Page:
Jul 20, 2022 What to Know About Motility Disorders

Ellen Stein, MD (center), speaks with colleagues

Swallowing problems and other issues with the esophagus are common, but treatment can resolve these potentially dangerous conditions.

When you eat and drink, gravity does most of the work to move food and liquid down the chute-like esophagus into the stomach. “That’s why we sit upright to eat,” says Ellen Stein, MD, Associate Professor and Director of Motility at Robert Wood Johnson University Hospital (RWJUH) and Rutgers Robert Wood Johnson Medical School.

Ellen Stein, MD
Ellen Stein, MD

But even without a gravity assist, muscles in the esophagus contract to give the tube its own motion, or motility. Esophageal motility helps things go down and explains why astronauts have no trouble eating in space.

When people have difficulty swallowing food and drink properly or regurgitate it back into the throat, they may have a potentially serious problem known as an esophageal motility disorder. “These are people who should be seen by a doctor,” Dr. Stein says.

Here are key facts you should know about motility disorders and how to resolve them:

Motility Disorders Have Many Problems. or not hard enough, causing a swallowing problem called dysphagia. The esophagus may spasm, preventing food from moving down. It may become inflamed, leading to narrowing and strictures. Or esophageal muscles can become weak so they’re less able to propel food along.

In a disorder known as achalasia, neurological problems prevent the lower esophageal sphincter between the esophagus and stomach from working properly, preventing food from going down.

In a common problem called gastroesophageal reflux disease (GERD), the lower esophageal sphincter becomes weakened, allowing stomach acid and food contents to come back up the throat. Being overweight can trigger GERD by increasing pressure on the abdomen. An estimated 20 percent of Americans have GERD, and numbers are increasing as the population becomes increasingly obese, says Dr. Stein. GERD also can result from a hiatal hernia, in which part of the stomach bulges through an opening in the abdominal diaphragm.

Other conditions that can cause esophageal dysfunction include infectious diseases such as Chagas disease and underlying health issues such as scleroderma and rheumatoid arthritis.

Symptoms Vary. Different underlying causes can trigger a range of symptoms. You may experience difficulty swallowing, chest pain and discomfort, regurgitation, acid reflux, heartburn, vomiting, weight loss, poor sleep or anxiety. While occasional symptoms may not bother some people, persistent, recurring symptoms can become highly disruptive and interfere with proper nourishment.

Preventative Measures May Help. Not all esophageal motility disorders are preventable, but a healthy lifestyle can help people avoid conditions such as GERD. “Reflux disease has risk factors,” Dr. Stein says. “These include smoking, drinking too much alcohol, being overweight, consuming problematic items such as spicy or fatty foods or drinks, eating large meals or eating late at night.”

Treatments Depend On Cause. A range of treatments for underlying causes are available at the RWJUH Center for Digestive Diseases, including advanced endoscopy, which uses state-of-the-art technology to view esophageal function and perform procedures inside the body. Specific treatments depend on what’s triggering the problem and may include medications for muscle spasms or heartburn, dietary and lifestyle changes, or endoscopic or surgical procedures.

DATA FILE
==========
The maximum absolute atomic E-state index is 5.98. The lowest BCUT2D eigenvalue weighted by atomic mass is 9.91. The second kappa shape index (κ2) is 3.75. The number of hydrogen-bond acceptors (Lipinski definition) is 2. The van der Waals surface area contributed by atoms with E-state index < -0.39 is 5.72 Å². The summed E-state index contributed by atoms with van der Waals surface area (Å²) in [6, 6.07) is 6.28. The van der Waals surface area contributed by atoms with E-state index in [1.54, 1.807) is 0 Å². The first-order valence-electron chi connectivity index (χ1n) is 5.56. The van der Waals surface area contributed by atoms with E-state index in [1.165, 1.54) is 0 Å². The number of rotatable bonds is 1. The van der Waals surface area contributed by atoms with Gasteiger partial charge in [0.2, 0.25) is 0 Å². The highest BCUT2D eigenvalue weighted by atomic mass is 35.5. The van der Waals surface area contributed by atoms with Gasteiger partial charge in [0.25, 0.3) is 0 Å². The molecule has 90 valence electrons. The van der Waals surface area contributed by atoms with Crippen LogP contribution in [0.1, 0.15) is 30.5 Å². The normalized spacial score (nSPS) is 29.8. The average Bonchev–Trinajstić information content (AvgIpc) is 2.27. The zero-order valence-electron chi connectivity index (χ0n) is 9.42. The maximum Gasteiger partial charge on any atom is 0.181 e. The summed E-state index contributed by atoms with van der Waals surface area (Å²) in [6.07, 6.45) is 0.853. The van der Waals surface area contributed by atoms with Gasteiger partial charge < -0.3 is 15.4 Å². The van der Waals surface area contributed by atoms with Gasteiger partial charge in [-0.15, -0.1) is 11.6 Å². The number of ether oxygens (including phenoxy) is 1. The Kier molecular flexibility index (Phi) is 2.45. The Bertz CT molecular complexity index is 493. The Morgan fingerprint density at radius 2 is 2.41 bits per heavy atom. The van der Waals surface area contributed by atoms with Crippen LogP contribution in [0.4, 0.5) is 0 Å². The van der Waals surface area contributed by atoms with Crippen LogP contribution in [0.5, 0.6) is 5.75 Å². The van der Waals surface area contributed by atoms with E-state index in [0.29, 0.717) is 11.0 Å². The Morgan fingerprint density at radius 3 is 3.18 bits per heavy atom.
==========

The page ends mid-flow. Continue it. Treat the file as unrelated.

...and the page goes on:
For achalasia, doctors can inject botulinum toxin (Botox) to relax the lower esophageal sphincter; stretch the muscle with a dilation procedure; or cut the muscle in a procedure called myotomy.

GERD patients can take medications such as proton pump inhibitors (PPIs) and make dietary and other lifestyle changes, including exercising, stopping smoking, eating smaller meals, avoiding late-night snacking, cutting back on spicy or acidic foods and drinks, and drinking less alcohol. Endoscopic or surgical procedures can repair or tighten the valve that allows stomach contents to creep up the esophagus, and can repair hiatal hernias.

Motility Problems Should Be Evaluated. Seek medical attention for evaluation and proper treatment if you have trouble swallowing. Call 911 or go to the emergency room if you have chest pain: It may be a heart attack. But if chest pain isn’t explained by a heart condition, ask your physician about a possible esophageal motility disorder such as spasm or reflux.

Over-the-counter medications may help quell occasional heartburn. But if heartburn is frequent or persistent, consult a physician to get the condition under better control. “Anybody who’s having reflux or heartburn symptoms more than two or three times a week should talk to their doctor about their symptoms,” Dr. Stein says. “Likewise, if you’ve been taking a proton pump inhibitor medication and still need it after six months, you should consult your doctor.”

What Is Motility?

Gastrointestinal (GI) motility refers to the body’s movement of food not only through the esophagus, but also through the entire GI tract, including the stomach, small and large intestines and pelvic floor.

Motility problems caused by abnormal nerve or muscle function can trigger a variety of conditions depending on where in the body they occur. Intestinal motility disorders, for example, can cause bloating, nausea, diarrhea, abdominal discomfort and weight loss. Gastric motility disorders of the stomach can cause conditions such as gastroparesis and dumping syndrome. Pelvic floor motility disorders can cause problems with bowel movements.

To learn more about treatments for motility disorders including advanced endoscopy at Robert Wood Johnson University Hospital, call 888.MD.RWJUH (888-637-9584).